Game of Thrones – Swords and Sandals Soap
I have not watched all of Game of Thrones. In fact, I end up falling asleep during most episodes due to its pacing. But when I do stay awake, I notice a similar set of beats. Brian wasn’t happy to hear it but I compared Game of Thrones to All My Children and other daytime soaps. The biggest difference is the language, nudity, violence, and the setting. But though they seem like big differences, they are not.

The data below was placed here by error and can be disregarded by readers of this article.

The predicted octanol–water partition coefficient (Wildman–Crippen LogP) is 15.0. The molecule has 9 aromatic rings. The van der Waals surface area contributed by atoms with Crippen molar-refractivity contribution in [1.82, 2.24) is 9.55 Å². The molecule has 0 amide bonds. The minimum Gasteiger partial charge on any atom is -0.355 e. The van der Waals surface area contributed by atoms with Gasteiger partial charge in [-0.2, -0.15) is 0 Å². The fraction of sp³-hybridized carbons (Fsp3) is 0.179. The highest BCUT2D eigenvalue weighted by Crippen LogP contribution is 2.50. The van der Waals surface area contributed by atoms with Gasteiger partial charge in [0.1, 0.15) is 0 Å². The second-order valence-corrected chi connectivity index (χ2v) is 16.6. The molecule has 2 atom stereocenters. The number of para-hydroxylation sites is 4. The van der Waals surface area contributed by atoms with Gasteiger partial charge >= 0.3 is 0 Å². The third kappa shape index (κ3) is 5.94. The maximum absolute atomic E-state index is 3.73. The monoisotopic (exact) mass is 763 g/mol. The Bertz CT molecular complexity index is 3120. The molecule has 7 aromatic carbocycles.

Let’s start with All My Children or As The World Turns, which are the two soaps I watched before they got cancelled. They have similar set-ups. There are groups of powerful families that are in powerful positions or run portions of the town. The Martin family in Pine Valley runs the hospital. You had the Chandlers, who were led by the patriarch Adam, an entrepreneur who had more money than he could do with but the sexual appetite of a 19 year old boy up until the end. You had the Kanes, which had a tie to acting and Hollywood, but over the years, Erica became the matriarch who wooed just about every person in town and married about half of the powerful men. But the marriages were not always about love. They generally revolved around revenge and power and intrigue. Because that is what people like to watch. Think of any soap opera you want whether it be primetime or daytime. Dallas had family fighting. Dynasty had family fighting. All for power. For control over something that really doesn’t make any sense except to the characters in the piece. Don’t get me wrong. This is drama generally. Shakespeare used all the same tropes, so I can’t just say family power struggles and end the argument.